Music's Fight Against Technology
It's interesting being alive long enough to experience major social/economic changes. We've lived through a painful recession. We've seen people's life savings dry up and their houses taken away. We've witnessed the internet pivot the way we all socially interact with one another. I'm definitely thankful for technology as a jewelry designer, because the internet is how I make my living. As a musician though, the crazy advances in technology having to do with music have effected me the most. Music has a place right beside my heart, and a bunch of freakin' computer geeks had to go and mess with that. (P.S. I'm not mad about it.)
Between me and many of my musician friends there has been an ongoing conversation about the advances of technology and its effect on the music scene. Some of us musicians tend to take the topic personally. If a pianist has been forced to sit at that bench and practice for hours since the day he turned five years old, how do you think he feels when he becomes a master pianist as an adult and realizes that a computer can play all those notes perfectly
Every. Single. Time?
Whenever I pick up my guitar these days, the question does cross my mind, "What's the point? Wouldn't my audience and I be better served if I spent all this time learning Logic or Protools instead?"
I wonder if musicians experienced similar apprehension in the 1920's with the introduction of the electric guitar? That was new technology back then. Did they freak out and think that the new sound would ruin music? Did some musicians consider the way distortion muffled some musical passages cheating? Well, Hendrix happened because of that invention, so I'm thankful for sure!
The main argument about technology and music usually centers around how computer programmed music takes away the "human element" or how electronic music isn't "genuine". What is meant by "genuine" in this context? True, no musician is actually playing the parts in electronic music, but who's to say that their musical decisions aren't genuine?I think the determining factor in whether a song is "genuine" or not has nothing to do with whether the piece was played by real musicians or programmed by an artist, the deciding factor lies in understanding whether the artist had something to say, and whether they said it.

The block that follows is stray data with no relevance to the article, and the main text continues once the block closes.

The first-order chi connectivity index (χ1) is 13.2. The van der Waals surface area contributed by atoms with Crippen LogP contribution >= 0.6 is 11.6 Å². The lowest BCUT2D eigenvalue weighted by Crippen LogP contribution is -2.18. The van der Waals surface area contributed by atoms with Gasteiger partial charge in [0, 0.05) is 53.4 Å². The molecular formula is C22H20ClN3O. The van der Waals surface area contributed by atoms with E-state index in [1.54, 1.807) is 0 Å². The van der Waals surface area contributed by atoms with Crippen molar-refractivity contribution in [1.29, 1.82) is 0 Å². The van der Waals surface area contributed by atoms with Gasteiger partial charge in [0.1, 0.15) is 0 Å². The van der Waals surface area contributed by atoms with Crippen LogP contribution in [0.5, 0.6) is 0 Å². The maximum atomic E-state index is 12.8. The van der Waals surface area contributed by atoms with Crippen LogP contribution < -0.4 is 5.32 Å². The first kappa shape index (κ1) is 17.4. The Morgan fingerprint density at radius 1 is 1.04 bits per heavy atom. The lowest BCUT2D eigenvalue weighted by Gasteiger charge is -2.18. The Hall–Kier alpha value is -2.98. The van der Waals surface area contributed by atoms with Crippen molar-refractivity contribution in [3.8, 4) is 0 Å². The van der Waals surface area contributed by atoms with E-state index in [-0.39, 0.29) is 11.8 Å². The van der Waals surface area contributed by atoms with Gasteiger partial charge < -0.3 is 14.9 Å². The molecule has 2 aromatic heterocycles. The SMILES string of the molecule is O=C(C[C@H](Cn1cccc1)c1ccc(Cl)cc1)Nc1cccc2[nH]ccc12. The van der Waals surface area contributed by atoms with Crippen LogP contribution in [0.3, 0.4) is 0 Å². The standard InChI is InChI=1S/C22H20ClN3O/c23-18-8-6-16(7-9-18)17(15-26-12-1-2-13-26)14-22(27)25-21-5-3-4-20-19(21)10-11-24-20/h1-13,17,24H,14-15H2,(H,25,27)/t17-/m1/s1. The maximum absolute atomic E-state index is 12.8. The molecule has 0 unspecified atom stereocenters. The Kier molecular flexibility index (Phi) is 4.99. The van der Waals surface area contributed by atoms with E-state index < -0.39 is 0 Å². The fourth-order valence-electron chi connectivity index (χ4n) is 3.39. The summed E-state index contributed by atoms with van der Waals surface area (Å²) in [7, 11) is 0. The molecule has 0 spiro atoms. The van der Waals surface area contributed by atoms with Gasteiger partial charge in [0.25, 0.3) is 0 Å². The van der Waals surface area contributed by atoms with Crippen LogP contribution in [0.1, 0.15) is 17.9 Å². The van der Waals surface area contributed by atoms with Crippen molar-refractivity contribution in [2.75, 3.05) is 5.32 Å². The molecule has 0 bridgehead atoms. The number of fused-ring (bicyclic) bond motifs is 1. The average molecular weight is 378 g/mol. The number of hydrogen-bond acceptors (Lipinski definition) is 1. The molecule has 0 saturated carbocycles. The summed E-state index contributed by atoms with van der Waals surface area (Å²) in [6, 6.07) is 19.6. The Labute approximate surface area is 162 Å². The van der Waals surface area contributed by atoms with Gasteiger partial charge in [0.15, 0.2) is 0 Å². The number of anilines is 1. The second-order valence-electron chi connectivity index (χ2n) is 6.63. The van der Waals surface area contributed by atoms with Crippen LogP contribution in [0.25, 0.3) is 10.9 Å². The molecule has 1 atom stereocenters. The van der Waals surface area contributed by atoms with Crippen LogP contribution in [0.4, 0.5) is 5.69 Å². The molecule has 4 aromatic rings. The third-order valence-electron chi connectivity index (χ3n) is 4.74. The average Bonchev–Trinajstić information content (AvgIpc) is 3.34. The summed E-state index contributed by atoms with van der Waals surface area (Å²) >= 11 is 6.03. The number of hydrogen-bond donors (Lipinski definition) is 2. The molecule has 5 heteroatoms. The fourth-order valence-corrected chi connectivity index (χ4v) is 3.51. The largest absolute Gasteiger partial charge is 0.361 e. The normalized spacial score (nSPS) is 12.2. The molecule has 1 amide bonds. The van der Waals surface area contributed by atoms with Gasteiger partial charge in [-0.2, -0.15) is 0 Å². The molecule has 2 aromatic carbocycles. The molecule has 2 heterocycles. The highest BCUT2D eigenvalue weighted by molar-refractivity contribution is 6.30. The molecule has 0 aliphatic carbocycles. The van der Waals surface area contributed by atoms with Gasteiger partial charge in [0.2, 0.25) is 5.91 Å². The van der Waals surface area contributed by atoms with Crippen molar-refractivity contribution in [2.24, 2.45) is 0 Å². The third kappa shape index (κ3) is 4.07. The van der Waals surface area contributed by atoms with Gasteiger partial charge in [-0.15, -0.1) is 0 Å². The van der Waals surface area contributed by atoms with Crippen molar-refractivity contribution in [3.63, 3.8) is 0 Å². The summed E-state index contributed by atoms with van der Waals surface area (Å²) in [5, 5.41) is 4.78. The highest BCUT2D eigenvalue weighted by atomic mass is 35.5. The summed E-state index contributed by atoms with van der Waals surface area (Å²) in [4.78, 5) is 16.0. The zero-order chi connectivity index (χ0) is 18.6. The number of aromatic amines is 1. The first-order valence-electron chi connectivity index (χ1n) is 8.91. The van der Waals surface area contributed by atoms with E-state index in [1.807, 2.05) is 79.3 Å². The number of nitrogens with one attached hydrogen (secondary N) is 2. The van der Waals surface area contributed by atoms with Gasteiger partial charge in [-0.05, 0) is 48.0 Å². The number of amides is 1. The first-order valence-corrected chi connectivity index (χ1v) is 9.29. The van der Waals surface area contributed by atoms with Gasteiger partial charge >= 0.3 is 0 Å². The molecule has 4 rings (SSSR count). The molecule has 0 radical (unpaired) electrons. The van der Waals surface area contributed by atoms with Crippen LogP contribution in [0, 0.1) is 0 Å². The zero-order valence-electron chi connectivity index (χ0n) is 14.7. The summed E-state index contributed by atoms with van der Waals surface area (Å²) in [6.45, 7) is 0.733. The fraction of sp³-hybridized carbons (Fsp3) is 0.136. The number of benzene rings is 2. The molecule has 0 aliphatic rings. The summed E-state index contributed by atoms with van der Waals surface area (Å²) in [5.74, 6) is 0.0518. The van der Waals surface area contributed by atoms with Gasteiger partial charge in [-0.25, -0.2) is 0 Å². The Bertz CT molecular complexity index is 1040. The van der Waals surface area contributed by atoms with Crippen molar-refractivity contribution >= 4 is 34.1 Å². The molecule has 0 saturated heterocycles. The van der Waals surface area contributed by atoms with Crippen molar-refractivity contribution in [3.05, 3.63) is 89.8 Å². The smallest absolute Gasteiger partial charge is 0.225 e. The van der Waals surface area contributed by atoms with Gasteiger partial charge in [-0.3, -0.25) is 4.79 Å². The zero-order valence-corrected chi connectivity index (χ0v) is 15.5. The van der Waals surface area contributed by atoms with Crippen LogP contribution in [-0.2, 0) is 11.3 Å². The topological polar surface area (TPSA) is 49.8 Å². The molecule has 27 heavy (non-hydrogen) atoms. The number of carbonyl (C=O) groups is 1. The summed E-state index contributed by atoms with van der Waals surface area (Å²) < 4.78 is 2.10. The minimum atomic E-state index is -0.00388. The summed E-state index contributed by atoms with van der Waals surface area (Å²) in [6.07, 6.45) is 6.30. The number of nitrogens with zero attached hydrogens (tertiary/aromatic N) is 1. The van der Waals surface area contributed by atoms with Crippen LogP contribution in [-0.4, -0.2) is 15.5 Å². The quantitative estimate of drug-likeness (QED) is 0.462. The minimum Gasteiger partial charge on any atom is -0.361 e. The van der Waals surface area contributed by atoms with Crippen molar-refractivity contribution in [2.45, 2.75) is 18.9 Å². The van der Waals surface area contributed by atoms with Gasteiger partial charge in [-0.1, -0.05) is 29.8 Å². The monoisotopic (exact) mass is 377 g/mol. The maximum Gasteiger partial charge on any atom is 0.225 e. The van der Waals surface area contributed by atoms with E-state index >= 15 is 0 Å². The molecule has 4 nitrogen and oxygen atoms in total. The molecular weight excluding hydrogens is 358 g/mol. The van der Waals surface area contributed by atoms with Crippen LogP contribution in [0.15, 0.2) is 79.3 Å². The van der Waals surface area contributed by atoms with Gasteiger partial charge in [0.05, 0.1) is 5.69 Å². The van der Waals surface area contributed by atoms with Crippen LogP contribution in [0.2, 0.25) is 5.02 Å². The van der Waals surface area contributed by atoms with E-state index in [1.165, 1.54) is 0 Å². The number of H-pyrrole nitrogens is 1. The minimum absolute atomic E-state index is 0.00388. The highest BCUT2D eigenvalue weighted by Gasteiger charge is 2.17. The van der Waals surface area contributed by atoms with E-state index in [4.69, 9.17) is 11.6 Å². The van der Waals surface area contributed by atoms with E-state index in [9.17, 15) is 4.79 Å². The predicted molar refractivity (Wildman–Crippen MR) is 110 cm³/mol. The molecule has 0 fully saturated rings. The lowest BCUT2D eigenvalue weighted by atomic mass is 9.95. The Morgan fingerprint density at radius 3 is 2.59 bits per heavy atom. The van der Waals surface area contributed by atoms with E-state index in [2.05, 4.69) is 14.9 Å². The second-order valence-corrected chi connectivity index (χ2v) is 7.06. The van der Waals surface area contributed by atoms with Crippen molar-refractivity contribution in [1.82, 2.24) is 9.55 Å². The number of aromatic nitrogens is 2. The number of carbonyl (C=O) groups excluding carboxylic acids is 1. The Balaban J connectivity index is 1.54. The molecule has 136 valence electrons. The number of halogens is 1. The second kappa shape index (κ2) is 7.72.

Some of the most mind-boggeling and beautiful music I've ever heard was likely composed behind the blue light of a computer monitor and would definitely fall under the category of "electronica". Have you ever listened to the over-powering beat, just, BOOM, BOOM, BOOMING over all of the instrumentation? I'm not talking annoying club music that reminds you you should be anywhere but in that stupid club called "Lipstick" with one too many whiskey shots? (Oh, am I writing a blog for the public here? Please excuse my momentary lapse.) I'm talking BOOM, BOOMING like the kind blasting in Passion Pit's "Take A Walk". THAT beat in THAT song pushes the beat of my own heart along, resuscitating the pulse in my body, on days when maybe my heart isn't up to beating so vibrantly all on its own.
Want to get your socks rocked off? Check out Passion Pit!
Even though I fully support computer programmed/electronic music, don't you dare think for one second I will ever stop searching for new ways to play my guitar. Even though I could program a difficult riff in under 2 minutes flat, and that same riff might take me six months to learn, I'll still learn it, because I receive joy in being able to physically connect with my instrument, and I still believe that people connect to musician's playing live in a different way.
I'm just saying there has also been electronic music that I jam in my car that makes me cry, and I'm talking instantly.